Review: Nittha Siam Kitchen
Contributor: Jesse Pratt
A lifelong passion of mine is dining out. To me, nothing can quite match the excitement felt when a tantalizing main entrée is served.
My favorite types of restaurants are either ethnic or, maybe, American—but only if they have a particular uniqueness about them.
An extra special treat is when I get to try a new dish.
Thai cuisine has provided that opportunity to me. It has been a regular staple of my diet for the last decade. There are so many combinations to enjoy: a hearty rice or noodle Pad Thai, Tom Yum fried rice or any one of the various aromatic and colorful curries.
I’m willing to make a relatively long drive for a guaranteed quality meal. I once drove an hour and a half to revisit a restaurant in Lexington, KY, only to find out they were closed. (That is a story for another post.) However, last year I had the fortune of eating at one of best Thai restaurants I’ve had the pleasure to experience.
My first restaurant review will be of this restaurant, Nittha Siam Kitchen, located in Highland Heights, KY, a southern suburb of Cincinnati, OH.
Shrimp Hot & Sour Soup
Upon entering, one is greeted by the staff, seated, and drink orders are promptly taken.
Two menus are given, one for Thai cuisine and another for Japanese/sushi. (Thai will be the focus of this piece, however, it must be said that the sushi is certainly worth experiencing.)
A great way to begin is with an order of Som Tam, a green papaya salad made with a dressing consisting of fresh garlic, fish sauce, lime juice, and palm sugar. It is often garnished with green beans, peanuts, cherry tomatoes, and Thai chilies. A sweet taste is often associated with papaya, however, these are unripened green papayas, and the sweetness has not yet developed. This leads to a refreshingly savory start to the meal.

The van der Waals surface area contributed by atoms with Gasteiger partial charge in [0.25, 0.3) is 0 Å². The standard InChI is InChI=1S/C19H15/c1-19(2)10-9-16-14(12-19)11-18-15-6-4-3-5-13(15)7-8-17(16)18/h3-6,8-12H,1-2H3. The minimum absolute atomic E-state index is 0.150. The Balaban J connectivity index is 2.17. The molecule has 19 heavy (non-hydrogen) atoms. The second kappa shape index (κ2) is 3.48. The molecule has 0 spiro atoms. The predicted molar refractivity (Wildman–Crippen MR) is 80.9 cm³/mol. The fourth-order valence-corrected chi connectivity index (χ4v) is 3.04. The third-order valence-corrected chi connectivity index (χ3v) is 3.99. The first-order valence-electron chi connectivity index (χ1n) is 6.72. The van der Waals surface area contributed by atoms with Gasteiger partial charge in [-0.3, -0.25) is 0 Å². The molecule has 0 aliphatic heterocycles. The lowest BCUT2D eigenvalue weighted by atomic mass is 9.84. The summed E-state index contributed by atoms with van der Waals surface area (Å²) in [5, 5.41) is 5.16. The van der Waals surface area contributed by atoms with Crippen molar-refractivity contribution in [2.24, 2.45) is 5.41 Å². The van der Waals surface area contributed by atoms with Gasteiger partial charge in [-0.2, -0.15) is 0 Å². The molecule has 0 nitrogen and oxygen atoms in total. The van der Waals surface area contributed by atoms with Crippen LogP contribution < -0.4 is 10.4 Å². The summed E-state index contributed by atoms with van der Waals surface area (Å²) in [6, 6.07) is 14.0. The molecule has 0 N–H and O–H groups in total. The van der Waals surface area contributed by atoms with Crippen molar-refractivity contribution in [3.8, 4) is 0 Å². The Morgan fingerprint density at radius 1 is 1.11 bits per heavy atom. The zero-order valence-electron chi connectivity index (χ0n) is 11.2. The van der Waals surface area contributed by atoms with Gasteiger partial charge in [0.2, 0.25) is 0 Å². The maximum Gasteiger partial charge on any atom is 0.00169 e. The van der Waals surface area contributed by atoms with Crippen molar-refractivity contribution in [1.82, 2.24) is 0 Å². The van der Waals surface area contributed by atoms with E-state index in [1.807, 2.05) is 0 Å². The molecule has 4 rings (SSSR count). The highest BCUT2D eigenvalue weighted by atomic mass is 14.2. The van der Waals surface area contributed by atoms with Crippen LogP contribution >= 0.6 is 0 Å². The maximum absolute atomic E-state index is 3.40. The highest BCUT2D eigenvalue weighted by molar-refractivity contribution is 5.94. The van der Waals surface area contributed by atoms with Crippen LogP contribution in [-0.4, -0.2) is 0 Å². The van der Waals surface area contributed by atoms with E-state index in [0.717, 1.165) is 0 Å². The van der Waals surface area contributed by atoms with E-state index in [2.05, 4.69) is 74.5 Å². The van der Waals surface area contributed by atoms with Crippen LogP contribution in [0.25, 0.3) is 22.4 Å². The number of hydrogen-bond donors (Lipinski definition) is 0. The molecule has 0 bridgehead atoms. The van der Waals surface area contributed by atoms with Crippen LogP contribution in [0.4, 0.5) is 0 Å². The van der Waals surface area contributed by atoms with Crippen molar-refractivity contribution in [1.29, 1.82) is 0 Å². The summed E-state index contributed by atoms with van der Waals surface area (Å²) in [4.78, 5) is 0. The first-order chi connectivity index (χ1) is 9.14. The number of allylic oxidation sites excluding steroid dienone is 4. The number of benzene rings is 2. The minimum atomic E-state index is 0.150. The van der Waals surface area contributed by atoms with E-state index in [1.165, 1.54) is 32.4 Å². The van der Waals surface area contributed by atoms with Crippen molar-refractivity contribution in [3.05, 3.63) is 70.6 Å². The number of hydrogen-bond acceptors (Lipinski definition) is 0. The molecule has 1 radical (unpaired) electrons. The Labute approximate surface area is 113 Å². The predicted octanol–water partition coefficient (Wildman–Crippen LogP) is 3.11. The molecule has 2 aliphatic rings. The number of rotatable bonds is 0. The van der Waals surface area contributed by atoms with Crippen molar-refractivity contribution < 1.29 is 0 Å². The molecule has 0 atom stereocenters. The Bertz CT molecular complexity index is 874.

A word of caution regarding the chilies: this dish is prepared RAW. They will pack a FAR more potent punch than when cooked as part of a dish. On a scale of 1 to 10, a 4 may quickly become a 7.
Green Papaya Salad
On a chilly day, perhaps a bowl of soup may sound like a more palatable option, and Nittha’s does not disappoint in that department either. A bowl of Tom Yum Goong, or shrimp hot and sour soup consisting of lemongrass, galangal, and kaffir lime leaves can be just the dish needed to warm up for dinner.
For the main entrée, the following dish is off menu, but available provided the kitchen is not busy. Kaeng Pa, or jungle curry as it is also known, differs from the more familiar Thai curries in that it is much spicier and contains no coconut milk, as it originates from the forests of northern Thailand that are devoid of coconut trees.
Typically spiced with kaffir lime peel and leaves, lemongrass, galangal, and green peppercorns, this is a treat well worth seeking out. The version that is shown below also contains perfectly ripened Thai pumpkin (neither mushy nor crunchy) and green bean. Pork and chicken are the preferred meats to go with it. As mentioned earlier, a bit of caution needs to be taken with the spice. A 5 on this will be much hotter than a 5 on a Massaman curry.
Jungle Curry w/ Pumpkin & Pork
Finally, a particularly interesting dish on the menu is Khao Pad Gang Keow Wan or green curry fried rice. The chefs at Nittha’s expertly combine the simplicity of fried rice with the complex flavors of the green curry to create a truly masterful dish.
The ambiance is that of a typical Thai restaurant; the bright green walls, sushi bar, and the mix of cushioned benches and tables make for a comfortable setting for all ages. The staff members are friendly and the restaurant is always kept clean.
In summary, a meal here is an enjoyable experience and comes with my highest recommendation.